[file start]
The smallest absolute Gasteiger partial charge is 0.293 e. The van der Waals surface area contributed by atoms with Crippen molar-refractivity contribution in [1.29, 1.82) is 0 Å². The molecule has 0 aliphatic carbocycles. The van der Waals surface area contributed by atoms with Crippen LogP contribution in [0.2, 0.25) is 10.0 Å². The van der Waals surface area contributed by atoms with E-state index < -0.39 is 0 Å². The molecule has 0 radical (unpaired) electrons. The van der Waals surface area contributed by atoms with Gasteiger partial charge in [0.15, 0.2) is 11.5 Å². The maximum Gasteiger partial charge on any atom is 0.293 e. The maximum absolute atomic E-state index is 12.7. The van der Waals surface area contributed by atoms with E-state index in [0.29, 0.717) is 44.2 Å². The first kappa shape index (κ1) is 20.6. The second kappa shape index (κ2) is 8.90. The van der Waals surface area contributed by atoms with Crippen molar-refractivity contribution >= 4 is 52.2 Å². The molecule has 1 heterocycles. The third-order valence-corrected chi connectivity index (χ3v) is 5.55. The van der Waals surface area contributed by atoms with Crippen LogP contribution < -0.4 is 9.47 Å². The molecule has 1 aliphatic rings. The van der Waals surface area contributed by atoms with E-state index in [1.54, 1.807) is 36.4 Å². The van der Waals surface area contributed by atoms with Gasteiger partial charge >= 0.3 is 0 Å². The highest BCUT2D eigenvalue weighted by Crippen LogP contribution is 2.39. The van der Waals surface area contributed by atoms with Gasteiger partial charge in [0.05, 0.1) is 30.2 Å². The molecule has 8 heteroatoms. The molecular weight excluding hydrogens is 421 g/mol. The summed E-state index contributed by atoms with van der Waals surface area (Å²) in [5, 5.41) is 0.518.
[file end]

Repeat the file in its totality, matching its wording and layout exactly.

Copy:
The smallest absolute Gasteiger partial charge is 0.293 e. The van der Waals surface area contributed by atoms with Crippen molar-refractivity contribution in [1.29, 1.82) is 0 Å². The molecule has 0 aliphatic carbocycles. The van der Waals surface area contributed by atoms with Crippen LogP contribution in [0.2, 0.25) is 10.0 Å². The van der Waals surface area contributed by atoms with E-state index < -0.39 is 0 Å². The molecule has 0 radical (unpaired) electrons. The van der Waals surface area contributed by atoms with Gasteiger partial charge in [0.15, 0.2) is 11.5 Å². The maximum Gasteiger partial charge on any atom is 0.293 e. The maximum absolute atomic E-state index is 12.7. The van der Waals surface area contributed by atoms with E-state index in [0.29, 0.717) is 44.2 Å². The first kappa shape index (κ1) is 20.6. The second kappa shape index (κ2) is 8.90. The van der Waals surface area contributed by atoms with Crippen molar-refractivity contribution >= 4 is 52.2 Å². The molecule has 1 heterocycles. The third-order valence-corrected chi connectivity index (χ3v) is 5.55. The van der Waals surface area contributed by atoms with Crippen LogP contribution < -0.4 is 9.47 Å². The molecule has 1 aliphatic rings. The van der Waals surface area contributed by atoms with E-state index in [1.54, 1.807) is 36.4 Å². The van der Waals surface area contributed by atoms with Gasteiger partial charge >= 0.3 is 0 Å². The highest BCUT2D eigenvalue weighted by Crippen LogP contribution is 2.39. The van der Waals surface area contributed by atoms with Gasteiger partial charge in [0.05, 0.1) is 30.2 Å². The molecule has 8 heteroatoms. The molecular weight excluding hydrogens is 421 g/mol. The summed E-state index contributed by atoms with van der Waals surface area (Å²) in [5, 5.41) is 0.518.